Household debt in the U.S. fell 0.9 percent during the first quarter as a decline in real-estate borrowing outpaced an increase in student loans, according to a Federal Reserve Bank of New York survey.
Consumer indebtedness shrank by $100 billion from the end of December to $11.44 trillion on March 31, according to a quarterly report on household debt and credit released today by the district bank. Mortgages balances fell by $81 billion and home-equity lines of credit declined $15 billion.
Student-loan borrowing, the biggest piece of consumer debt aside from home loans, climbed 3.4 percent to $904 billion, according to the New York Fed. Since household debt peaked in the third quarter of 2008, student-loan indebtedness has increased by $293 billion while other types of borrowing have dropped a combined $1.53 trillion, the report said.
“Student loan debt continues to grow even as consumers reduce mortgage debt and credit card balances,” Donghoon Lee, senior economist at the New York Fed, said in a statement. “It remains the only form of consumer debt to substantially increase since the peak of household debt in late 2008.”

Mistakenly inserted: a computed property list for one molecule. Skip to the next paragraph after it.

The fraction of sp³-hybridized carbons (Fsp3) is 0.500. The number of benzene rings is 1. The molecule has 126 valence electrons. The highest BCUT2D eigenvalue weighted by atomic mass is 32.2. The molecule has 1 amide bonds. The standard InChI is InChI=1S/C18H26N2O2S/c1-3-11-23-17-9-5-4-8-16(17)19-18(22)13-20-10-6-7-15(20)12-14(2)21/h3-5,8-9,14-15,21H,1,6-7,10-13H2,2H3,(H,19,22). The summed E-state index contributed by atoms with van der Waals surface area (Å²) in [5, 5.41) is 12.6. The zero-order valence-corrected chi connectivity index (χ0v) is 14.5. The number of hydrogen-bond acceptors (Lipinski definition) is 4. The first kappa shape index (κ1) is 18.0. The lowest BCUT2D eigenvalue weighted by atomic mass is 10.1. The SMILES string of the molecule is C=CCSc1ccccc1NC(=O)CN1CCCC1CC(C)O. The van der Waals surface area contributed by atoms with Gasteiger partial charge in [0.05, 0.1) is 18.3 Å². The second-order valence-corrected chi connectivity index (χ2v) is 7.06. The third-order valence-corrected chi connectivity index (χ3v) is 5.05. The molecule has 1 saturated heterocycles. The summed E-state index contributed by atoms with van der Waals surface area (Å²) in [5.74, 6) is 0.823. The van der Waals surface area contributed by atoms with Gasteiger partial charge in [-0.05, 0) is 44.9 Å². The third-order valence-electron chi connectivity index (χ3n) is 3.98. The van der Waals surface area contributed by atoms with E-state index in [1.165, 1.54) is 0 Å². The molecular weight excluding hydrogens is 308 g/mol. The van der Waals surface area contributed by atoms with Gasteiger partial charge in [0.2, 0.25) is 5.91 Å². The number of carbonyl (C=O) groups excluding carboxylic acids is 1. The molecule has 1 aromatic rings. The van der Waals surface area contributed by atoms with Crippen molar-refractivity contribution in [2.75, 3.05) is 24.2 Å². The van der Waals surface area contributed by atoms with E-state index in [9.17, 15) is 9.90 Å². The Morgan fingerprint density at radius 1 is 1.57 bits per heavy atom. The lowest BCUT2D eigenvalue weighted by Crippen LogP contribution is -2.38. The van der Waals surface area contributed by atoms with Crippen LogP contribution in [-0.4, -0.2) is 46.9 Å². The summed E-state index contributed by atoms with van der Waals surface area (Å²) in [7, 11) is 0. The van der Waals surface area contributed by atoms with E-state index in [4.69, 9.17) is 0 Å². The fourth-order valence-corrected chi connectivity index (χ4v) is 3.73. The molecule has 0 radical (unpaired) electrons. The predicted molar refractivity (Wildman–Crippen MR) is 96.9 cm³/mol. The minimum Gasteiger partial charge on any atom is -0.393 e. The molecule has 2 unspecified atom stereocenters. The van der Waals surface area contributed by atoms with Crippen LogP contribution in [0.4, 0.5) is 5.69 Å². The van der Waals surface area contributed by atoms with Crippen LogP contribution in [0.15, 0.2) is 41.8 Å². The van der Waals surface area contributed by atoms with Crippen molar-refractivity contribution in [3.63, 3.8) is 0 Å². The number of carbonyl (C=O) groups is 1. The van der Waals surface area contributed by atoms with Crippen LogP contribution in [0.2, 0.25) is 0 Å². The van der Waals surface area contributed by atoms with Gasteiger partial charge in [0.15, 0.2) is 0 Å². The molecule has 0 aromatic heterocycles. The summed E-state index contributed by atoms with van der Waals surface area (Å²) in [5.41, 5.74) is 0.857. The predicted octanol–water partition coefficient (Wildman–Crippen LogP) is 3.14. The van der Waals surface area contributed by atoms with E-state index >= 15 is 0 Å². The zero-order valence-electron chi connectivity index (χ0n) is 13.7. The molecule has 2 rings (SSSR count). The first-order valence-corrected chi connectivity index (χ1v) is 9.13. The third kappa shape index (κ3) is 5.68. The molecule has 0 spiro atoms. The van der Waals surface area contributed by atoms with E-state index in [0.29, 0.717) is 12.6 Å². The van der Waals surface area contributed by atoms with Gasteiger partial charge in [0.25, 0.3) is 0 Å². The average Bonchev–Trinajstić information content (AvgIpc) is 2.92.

Credit-card balances were $679 billion, or 21.6 percent lower than their peak of $866 billion in the fourth quarter of 2008, the New York Fed said. Auto loan originations rose 2.1 percent to $72 billion in the first quarter and are 43.6 percent above the bottom reached in the first quarter of 2009, the survey showed.
Delinquency rates continued to decline in the first quarter, with 9.3 percent of outstanding borrowings “in some stage of delinquency” compared with 9.8 percent at the end of 2011, according to the report. There were 371,000 new bankruptcies during the first three months of the year, 14.3 percent less than the comparable period in 2011.
The New York Fed said the report is based on data compiled by the bank’s Consumer Credit Panel, a nationally representative random sample from Equifax Inc. credit-report data.